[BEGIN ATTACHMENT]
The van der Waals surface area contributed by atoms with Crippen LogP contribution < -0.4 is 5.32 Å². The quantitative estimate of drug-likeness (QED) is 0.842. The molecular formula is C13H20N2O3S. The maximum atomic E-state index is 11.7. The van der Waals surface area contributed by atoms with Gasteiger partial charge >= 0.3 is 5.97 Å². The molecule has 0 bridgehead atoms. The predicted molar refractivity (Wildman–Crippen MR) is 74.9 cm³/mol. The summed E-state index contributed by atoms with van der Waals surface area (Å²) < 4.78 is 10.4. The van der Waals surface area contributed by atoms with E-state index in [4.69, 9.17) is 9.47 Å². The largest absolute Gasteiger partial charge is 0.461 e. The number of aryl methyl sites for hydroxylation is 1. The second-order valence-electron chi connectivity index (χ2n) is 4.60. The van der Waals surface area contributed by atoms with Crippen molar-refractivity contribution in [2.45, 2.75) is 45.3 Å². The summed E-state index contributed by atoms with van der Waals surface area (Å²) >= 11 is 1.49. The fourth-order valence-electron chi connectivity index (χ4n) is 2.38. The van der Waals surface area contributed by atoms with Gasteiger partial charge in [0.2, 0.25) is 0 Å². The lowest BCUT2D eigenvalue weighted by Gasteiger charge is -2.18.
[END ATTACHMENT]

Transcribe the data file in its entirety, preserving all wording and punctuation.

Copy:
The van der Waals surface area contributed by atoms with Crippen LogP contribution < -0.4 is 5.32 Å². The quantitative estimate of drug-likeness (QED) is 0.842. The molecular formula is C13H20N2O3S. The maximum atomic E-state index is 11.7. The van der Waals surface area contributed by atoms with Gasteiger partial charge >= 0.3 is 5.97 Å². The molecule has 0 bridgehead atoms. The predicted molar refractivity (Wildman–Crippen MR) is 74.9 cm³/mol. The summed E-state index contributed by atoms with van der Waals surface area (Å²) < 4.78 is 10.4. The van der Waals surface area contributed by atoms with E-state index in [4.69, 9.17) is 9.47 Å². The largest absolute Gasteiger partial charge is 0.461 e. The number of aryl methyl sites for hydroxylation is 1. The second-order valence-electron chi connectivity index (χ2n) is 4.60. The van der Waals surface area contributed by atoms with Crippen molar-refractivity contribution in [2.45, 2.75) is 45.3 Å². The summed E-state index contributed by atoms with van der Waals surface area (Å²) >= 11 is 1.49. The fourth-order valence-electron chi connectivity index (χ4n) is 2.38. The van der Waals surface area contributed by atoms with Gasteiger partial charge in [0.2, 0.25) is 0 Å². The lowest BCUT2D eigenvalue weighted by Gasteiger charge is -2.18.